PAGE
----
Norwegian Wood Chopping, Stacking, and Drying Wood the Scandinavian Way, by Lars Mytting

Larry Newman

Norway’s state broadcaster ran a TV program about wood burning in response to this best selling book. It featured an eight hour view of a fire in a wood stove with a glass viewing panel. One viewer, niesa36, wrote on the Dagbladet newspaper website: ‘I couldn’t go to bed because I was so excited.
‘When will they add new logs? Just before I managed to tear myself away, they must have opened the flue a little, because just then the flames shot a little higher.
‘I’m not being ironic,’ the viewer continued. ‘For some reason, this broadcast was very calming and very exciting at the same time.’

What a title!  You just have to read it – or at least “leaf” through the pages.  I’m a former logger and have nearly always had a wood burning stove in our house.  I’ve chopped, stacked, and dried wood for a large part of my life.  I absolutely had to read this book to compare my method with the Scandinavian way.

What did I find out?  These people are serious.  There’s a reason why the title is so long and the work of firewood is divided into processes.  It’s to study it better.  Why study if? In Norway, “…twenty-five percent of the energy used to heat private homes comes from wood, and half of that wood is chopped by private individuals.”

But they’re not only scientists; they’re also a little romantic.  Lars refers to White Birch as the “queen of firewood”.  He talks about “   the smell of wood and a little woodsmoke, and the sight of the ever-changing play of flames, (which) connect us with the primordial magic of the fireplace.”   He tells us that heating with wood is a “…deeply rooted part of our culture.”

He starts at the forest.  All of the common northern hardwoods (and pine, spruce, and fir) get a small essay.  Most also grow in the forests around Ottawa and we would recognize some of them by sight, especially the “queen”.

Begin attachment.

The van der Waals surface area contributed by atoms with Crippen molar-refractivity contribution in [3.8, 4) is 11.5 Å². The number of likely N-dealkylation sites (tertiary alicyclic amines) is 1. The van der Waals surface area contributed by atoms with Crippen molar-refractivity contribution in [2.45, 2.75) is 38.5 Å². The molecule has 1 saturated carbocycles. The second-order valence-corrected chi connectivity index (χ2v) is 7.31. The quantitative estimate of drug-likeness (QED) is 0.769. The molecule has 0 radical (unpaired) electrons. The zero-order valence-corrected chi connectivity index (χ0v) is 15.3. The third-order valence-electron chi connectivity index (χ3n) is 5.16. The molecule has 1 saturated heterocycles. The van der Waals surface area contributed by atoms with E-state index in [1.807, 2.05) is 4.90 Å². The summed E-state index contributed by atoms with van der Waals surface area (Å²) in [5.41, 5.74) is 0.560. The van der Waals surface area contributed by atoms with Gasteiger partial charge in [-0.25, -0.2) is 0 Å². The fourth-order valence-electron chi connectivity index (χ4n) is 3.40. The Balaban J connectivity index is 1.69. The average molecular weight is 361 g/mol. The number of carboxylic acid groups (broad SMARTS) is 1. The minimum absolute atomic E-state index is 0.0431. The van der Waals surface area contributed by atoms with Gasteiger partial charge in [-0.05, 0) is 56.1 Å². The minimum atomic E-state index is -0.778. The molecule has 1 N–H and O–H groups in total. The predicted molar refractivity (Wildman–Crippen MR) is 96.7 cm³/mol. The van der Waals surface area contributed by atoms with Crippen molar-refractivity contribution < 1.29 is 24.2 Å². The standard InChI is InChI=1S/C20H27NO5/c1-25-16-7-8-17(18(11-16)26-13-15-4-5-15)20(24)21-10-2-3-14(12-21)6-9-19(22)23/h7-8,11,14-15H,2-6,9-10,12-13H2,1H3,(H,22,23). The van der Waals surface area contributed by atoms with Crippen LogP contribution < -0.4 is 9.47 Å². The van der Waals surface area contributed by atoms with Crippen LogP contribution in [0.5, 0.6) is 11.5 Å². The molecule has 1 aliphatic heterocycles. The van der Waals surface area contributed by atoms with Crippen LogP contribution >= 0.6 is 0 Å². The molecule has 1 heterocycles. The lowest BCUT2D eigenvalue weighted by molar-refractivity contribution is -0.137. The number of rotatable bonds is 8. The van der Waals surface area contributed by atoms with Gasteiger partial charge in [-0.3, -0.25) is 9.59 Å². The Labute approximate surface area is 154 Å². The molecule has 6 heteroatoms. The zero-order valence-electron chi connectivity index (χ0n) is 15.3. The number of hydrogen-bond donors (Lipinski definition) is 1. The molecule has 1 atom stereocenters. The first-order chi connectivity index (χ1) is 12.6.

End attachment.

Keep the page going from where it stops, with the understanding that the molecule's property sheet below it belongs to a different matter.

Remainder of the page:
Next is tools; different models of chain saws are identified and described.  Seven kinds of axes are identified and their traits are proclaimed.  We amateurs in North America tend to get by with two, at the most three.

A chapter is titled “The Chopping Block”.  What kind of wood makes a good chopping block, how big, how tall, how to treat them, etc.

Now we get to the meat of the story – the splitting and stacking.  A well stacked woodpile is a source of pride to the Scandinavian firewood user.  To illustrate how important the woodpile is, Lars describes different styles of stacking.  He features two pictures of woodpiles that are stacked in such a way as to make sculptures.

Another illustration shows a young man posing in front of a two story house completely encased (except for doors and windows) in a wood pile.  He won the Ark National Firewood Stacking Competition in 2012!  They have wood stacking competitions!  I told you they were serious.

Do you want to know about Scandinavian wood stoves, current and historical?  He has a chapter.  Do you know that, in order for wood to dry properly, trees should be cut no later than the day when one can start to see the earth through the thawing snow.  Of course you do – now.

Buy this book!

Published as Hel Ved by Kagge Forlag AS in 2011; translated by Robert Ferguson and published in English by MacLeHose Press (UK) 2015.